Almost 60 million Latinos live in the United States, making up approximately 18 percent of the population. It is estimated that by 2060 approximately one in four people living in the United States will be Latino or of Hispanic heritage.
More than half of the Hispanic population lives in just five states—California, Texas, Florida, New York and Arizona—and more than 90 percent of all Hispanics live in metropolitan areas. However, those patterns are changing; there are now almost as many Hispanics in the South as in the West. States in other parts of the country, as well as some small cities and towns, also are experiencing rapidly growing Hispanic populations.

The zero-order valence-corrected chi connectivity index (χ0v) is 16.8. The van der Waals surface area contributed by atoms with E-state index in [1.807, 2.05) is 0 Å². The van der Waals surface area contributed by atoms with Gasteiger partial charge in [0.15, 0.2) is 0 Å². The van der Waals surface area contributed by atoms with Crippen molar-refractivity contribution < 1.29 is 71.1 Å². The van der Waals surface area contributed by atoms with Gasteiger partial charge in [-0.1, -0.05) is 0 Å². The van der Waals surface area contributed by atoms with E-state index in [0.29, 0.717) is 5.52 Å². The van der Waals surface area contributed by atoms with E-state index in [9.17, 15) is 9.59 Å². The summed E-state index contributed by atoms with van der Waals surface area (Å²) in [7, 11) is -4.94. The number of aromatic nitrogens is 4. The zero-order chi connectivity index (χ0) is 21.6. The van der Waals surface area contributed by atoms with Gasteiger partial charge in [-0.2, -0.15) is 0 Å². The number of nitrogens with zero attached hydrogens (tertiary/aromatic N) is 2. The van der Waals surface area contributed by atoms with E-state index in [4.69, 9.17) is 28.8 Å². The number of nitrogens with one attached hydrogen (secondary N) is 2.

Approximately two-thirds of American Latinos were born in the United States. Twenty-two percent of Latinos are non-citizens and 13 percent are foreign-born individuals who have become American citizens. Latino immigrants have an important role to play in the U.S. economy. However, they tend to be less educated and earn less than the native-born population. Their children will be more likely than their parents to earn a higher education and achieve economic success.
Overall, Hispanics will take on an increasingly important role in the U.S. economy, which requires a growing number of workers to expand at a rate necessary to sustain general prosperity. Hispanics may play an outsized role because they are more likely than non-Hispanics to be working or seeking work and they are significantly more likely to be entrepreneurs.